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Old 08-20-09, 09:25 AM   #1
Gambutrol
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Full Rigid

Just got into mountain biking last spring and I'm thinking about going full rigid. I've been riding a hardtail I got on craigslist for about $40 and the fork has about 30mm travel left in it and weighs a ton. I ride sometimes rocky single-track.

Anyone on here ride full rigid? How is it? One of my concerns is that my traction wouldn't be as good without the suspension pushing the front wheel into the ground.
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Old 08-20-09, 09:38 AM   #2
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Frankly, riding rigid probably won't be much different than riding with that suspended fork.
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Old 08-20-09, 09:47 AM   #3
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So let me see if I have this right: You bought a bargain bike off CL that has a crappy fork and you're ready to write off suspension because of this experience? Sounds like it's time to move forward rather than backward.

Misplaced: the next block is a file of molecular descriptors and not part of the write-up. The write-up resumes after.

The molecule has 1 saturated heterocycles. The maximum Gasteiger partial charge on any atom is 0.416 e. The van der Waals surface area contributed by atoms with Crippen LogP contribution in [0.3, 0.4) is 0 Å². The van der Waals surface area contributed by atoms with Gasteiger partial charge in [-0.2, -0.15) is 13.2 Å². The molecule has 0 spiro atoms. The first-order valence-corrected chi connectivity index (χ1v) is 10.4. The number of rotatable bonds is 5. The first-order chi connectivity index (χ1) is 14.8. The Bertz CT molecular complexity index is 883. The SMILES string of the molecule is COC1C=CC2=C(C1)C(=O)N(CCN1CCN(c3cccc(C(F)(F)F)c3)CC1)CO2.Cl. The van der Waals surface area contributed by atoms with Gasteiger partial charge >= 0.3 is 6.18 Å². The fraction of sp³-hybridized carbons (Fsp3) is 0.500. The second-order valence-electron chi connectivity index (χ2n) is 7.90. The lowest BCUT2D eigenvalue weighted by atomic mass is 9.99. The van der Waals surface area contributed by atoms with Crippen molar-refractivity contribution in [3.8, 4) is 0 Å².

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Old 08-20-09, 10:05 AM   #4
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There are forks for less than $50, worth trying. Many people run rigid.
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Old 08-20-09, 10:09 AM   #5
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Old 08-20-09, 10:14 AM   #6
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I ride a full rigid 29'er singlespeed. It's fun, but decided to buy a Ti XC hardtail with front suspension. Rigid is fun, but generally slower than something with suspension. I like it a lot, though, and I don't expect to hang with FS bikes on the rocks.

But again, I ride a 29'er. The thought of riding a 26" rigid again hurts my teeth.
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Old 08-20-09, 10:48 AM   #7
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My first recommendation would be to ride the bike as is until you can afford a good dual suspension trail bike to ride on the "rocky" trails.

My second would be to do the same and save for a good quality front suspended trail bike if you can't afford a good dually.